Very brave of you Chad...I don't know if I have the stomach for this fight. And I know I don't have an open mind for it. I am set as a rock in cement on this issue. Very good post though. I wrote a ditty on "right to resist" which talks about our responsibility to obey God's law first...resisting man-made laws against God. For what it's worth.
There are some who think the Terri Schaivo case was about nothing. Somehow, the thinking is people were interfering, that Congress had no business, that it's no big deal!'s a very BIG DEAL!
Some people may not like to hear this, either, but while I'm in the process of angering/alienating people in this post... I'm not a fan of the parallels consistently being drawn between Terri Schiavo and the abortion issue. I get the whole sanctity of life theme that runs through both, but yet they are different situations with very different considerations. The logic does not necessarily flow from one to the other.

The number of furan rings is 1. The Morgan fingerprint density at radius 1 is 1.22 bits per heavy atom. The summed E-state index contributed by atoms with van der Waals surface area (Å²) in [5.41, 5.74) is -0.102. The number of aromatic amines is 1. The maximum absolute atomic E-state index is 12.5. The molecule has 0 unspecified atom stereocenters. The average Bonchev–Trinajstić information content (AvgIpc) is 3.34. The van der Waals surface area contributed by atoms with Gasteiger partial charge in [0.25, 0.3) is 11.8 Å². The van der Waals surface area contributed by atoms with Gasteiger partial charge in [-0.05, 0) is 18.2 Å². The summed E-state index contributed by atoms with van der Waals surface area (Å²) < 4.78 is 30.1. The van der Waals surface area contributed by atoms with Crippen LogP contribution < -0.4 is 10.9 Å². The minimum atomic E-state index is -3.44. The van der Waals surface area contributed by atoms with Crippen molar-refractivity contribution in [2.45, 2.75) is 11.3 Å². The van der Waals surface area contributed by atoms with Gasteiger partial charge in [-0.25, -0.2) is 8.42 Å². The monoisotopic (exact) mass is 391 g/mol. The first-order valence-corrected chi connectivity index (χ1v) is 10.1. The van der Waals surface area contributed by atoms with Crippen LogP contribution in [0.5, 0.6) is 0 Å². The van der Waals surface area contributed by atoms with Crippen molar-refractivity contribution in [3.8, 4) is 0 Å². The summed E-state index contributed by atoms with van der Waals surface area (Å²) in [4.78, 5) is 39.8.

You won't alienate me. I know the Church is even more split on Terri Schaivo's euthanasia. This isn't the place to get into it. Thanks for your honesty.